COUNT II

VIOLATION OF SECTION 4o(1)(A) and (B) OF THE ACT, 7 U.S.C. § 6o(1)(A) and (B):
FRAUD BY A COMMODITY POOL OPERATOR AND COMMODITY TRADING ADVISOR

31. Paragraphs 1 through 30 are realleged and incorporated herein.

32. From at least October 1995 to date, Defendants Marantette and Troubadour, Inc. have violated Section 4o(1)(A) and (B) of the Act, 7 U.S.C. § 6o(1)(A) and (B) (1994), in that while acting as a commodity pool operator and commodity trading advisor, by reason of making the false representations and omissions described herein, and by use of the mails or other means or instrumentality of interstate commerce, directly or indirectly, have employed devices, schemes, or artifices to defraud their clients, prospective clients, pool participants and prospective pool participants; and/or have engaged in transactions, practices, or courses of business which operate as a fraud or deceit upon their clients, prospective clients, pool participants and/or prospective pool participants.

COUNT III

VIOLATION OF SECTION 4c(b) AND CFTC REGULATION 33.10(a) and (c),
7 U.S.C. § 6c(b) AND 17 C.F.R. § 33.10(a) and (c):
FRAUD IN CONNECTION WITH COMMODITY OPTION TRANSACTIONS

33. Paragraphs 1 through 32 are realleged and incorporated herein.

34. From at least October 1995 to date, Defendants Marantette and Troubadour, Inc. have violated Section 4c(b) of the Act, 7 U.S.C. § 6c(b) (1994), and Regulation 33.10(a) and (c) thereunder, 17 C.F.R. § 33.10(a) and (c) (1999), in that they have directly or indirectly cheated or defrauded, attempted to cheat or defraud, deceived, or attempted to deceive, other persons, by any means whatsoever, in or in connection with an offer to enter into, the entry into, the confirmation of the execution of, or the maintenance of, a commodity option transaction.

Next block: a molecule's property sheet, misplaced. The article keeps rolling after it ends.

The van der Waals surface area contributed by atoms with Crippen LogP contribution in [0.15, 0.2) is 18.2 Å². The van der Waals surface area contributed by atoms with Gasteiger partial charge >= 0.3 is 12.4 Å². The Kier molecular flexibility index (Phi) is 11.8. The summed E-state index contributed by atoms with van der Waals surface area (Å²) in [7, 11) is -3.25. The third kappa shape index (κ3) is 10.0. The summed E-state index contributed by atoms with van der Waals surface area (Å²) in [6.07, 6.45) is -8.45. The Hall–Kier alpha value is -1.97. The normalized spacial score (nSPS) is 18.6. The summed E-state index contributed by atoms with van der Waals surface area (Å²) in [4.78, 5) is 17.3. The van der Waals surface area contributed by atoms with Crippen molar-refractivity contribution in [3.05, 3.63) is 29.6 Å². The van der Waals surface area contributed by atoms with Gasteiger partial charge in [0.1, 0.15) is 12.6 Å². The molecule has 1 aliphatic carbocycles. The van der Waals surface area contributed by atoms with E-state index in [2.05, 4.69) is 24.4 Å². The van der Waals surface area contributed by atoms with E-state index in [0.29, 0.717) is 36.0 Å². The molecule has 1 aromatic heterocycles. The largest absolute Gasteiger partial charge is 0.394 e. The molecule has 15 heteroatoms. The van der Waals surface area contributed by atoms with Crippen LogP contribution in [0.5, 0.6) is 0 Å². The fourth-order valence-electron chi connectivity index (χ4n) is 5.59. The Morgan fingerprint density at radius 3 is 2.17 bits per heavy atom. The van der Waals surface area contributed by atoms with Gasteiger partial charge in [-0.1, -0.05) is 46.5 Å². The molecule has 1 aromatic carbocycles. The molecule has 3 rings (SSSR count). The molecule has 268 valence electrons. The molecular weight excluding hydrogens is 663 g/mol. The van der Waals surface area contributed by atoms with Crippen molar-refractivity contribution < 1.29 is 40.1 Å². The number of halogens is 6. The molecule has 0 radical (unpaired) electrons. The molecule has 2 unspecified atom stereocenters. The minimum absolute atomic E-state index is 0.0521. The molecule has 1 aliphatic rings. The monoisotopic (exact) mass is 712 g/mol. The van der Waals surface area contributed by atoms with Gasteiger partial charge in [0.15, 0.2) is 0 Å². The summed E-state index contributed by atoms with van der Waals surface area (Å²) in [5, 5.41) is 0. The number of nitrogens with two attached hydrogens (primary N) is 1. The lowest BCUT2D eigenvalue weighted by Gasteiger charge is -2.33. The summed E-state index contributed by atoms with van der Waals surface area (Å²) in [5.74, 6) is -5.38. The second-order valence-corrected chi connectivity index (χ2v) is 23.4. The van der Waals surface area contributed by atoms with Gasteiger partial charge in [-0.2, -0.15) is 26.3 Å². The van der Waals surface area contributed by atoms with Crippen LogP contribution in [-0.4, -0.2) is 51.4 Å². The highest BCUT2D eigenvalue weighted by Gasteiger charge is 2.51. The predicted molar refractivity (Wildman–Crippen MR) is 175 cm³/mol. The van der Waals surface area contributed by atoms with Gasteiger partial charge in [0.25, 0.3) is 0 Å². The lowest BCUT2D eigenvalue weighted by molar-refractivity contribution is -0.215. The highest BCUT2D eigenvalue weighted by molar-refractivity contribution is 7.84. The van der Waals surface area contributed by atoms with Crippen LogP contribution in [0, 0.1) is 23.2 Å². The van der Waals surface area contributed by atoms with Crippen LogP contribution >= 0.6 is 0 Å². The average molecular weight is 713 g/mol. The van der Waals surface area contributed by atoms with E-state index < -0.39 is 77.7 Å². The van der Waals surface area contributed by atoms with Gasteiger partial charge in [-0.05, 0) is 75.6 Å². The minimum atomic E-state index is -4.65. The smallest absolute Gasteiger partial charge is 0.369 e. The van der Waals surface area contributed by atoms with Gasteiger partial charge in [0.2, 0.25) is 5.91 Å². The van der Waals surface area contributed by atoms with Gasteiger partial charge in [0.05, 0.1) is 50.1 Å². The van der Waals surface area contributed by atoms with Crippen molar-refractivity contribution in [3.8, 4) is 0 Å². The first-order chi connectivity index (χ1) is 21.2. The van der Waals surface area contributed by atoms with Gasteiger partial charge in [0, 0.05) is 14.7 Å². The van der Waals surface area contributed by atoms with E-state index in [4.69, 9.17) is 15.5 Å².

COUNT IV

VIOLATION OF CFTC REGULATION 4.41(a) AND (b),
17 C.F.R. § 4.41(a) and (b):
ADVERTISING IN A FRAUDULENT MANNER

35. Paragraphs 1 through 34 are realleged and incorporated herein.

36. From at least October 1995 to date, Defendants Marantette and Troubadour, Inc. have violated CFTC Regulation 4.41(a), 17 C.F.R. § 4.41(a) (1999), in that, while acting as commodity pool operators and commodity trading advisors, they advertised in a manner which employed devices, schemes or artifices to defraud pool participants, prospective pool participants, clients, prospective clients, and newsletter subscribers. Further, Defendants Marantette and Troubadour, Inc. violated CFTC Regulation 4.41(a), 17 C.F.R. § 4.41(a) (1999), in that while acting as commodity pool operators and commodity trading advisors, they advertised in a manner which involved a transaction, practice or course of business which operated as a fraud or deceit upon pool participants, prospective pool participants, clients, prospective clients, and newsletter subscribers.